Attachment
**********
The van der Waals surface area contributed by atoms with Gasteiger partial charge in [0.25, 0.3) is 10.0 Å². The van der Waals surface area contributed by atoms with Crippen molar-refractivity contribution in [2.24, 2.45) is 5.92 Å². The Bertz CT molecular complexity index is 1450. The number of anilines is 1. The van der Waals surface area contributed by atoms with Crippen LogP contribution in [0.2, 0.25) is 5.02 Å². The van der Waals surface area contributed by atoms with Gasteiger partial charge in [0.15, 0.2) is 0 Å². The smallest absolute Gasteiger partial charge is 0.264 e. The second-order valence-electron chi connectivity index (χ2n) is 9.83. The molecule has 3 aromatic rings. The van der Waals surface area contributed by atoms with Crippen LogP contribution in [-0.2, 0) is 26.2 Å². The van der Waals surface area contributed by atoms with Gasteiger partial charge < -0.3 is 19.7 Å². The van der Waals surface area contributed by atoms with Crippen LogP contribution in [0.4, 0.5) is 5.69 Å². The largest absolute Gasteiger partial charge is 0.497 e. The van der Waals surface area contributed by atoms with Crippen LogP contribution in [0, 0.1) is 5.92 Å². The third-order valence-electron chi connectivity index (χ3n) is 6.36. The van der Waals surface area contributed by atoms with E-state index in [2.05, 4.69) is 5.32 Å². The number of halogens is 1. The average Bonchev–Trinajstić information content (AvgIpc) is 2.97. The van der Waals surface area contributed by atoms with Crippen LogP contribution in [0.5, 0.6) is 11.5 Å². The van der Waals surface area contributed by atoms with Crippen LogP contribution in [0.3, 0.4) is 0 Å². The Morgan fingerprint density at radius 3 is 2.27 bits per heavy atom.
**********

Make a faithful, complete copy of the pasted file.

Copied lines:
The van der Waals surface area contributed by atoms with Gasteiger partial charge in [0.25, 0.3) is 10.0 Å². The van der Waals surface area contributed by atoms with Crippen molar-refractivity contribution in [2.24, 2.45) is 5.92 Å². The Bertz CT molecular complexity index is 1450. The number of anilines is 1. The van der Waals surface area contributed by atoms with Crippen LogP contribution in [0.2, 0.25) is 5.02 Å². The van der Waals surface area contributed by atoms with Gasteiger partial charge in [0.15, 0.2) is 0 Å². The smallest absolute Gasteiger partial charge is 0.264 e. The second-order valence-electron chi connectivity index (χ2n) is 9.83. The molecule has 3 aromatic rings. The van der Waals surface area contributed by atoms with Crippen LogP contribution in [-0.2, 0) is 26.2 Å². The van der Waals surface area contributed by atoms with Gasteiger partial charge < -0.3 is 19.7 Å². The van der Waals surface area contributed by atoms with Crippen LogP contribution in [0.4, 0.5) is 5.69 Å². The largest absolute Gasteiger partial charge is 0.497 e. The van der Waals surface area contributed by atoms with Crippen LogP contribution in [0, 0.1) is 5.92 Å². The third-order valence-electron chi connectivity index (χ3n) is 6.36. The van der Waals surface area contributed by atoms with E-state index in [2.05, 4.69) is 5.32 Å². The number of halogens is 1. The average Bonchev–Trinajstić information content (AvgIpc) is 2.97. The van der Waals surface area contributed by atoms with Crippen LogP contribution in [0.5, 0.6) is 11.5 Å². The van der Waals surface area contributed by atoms with Crippen LogP contribution in [0.3, 0.4) is 0 Å². The Morgan fingerprint density at radius 3 is 2.27 bits per heavy atom.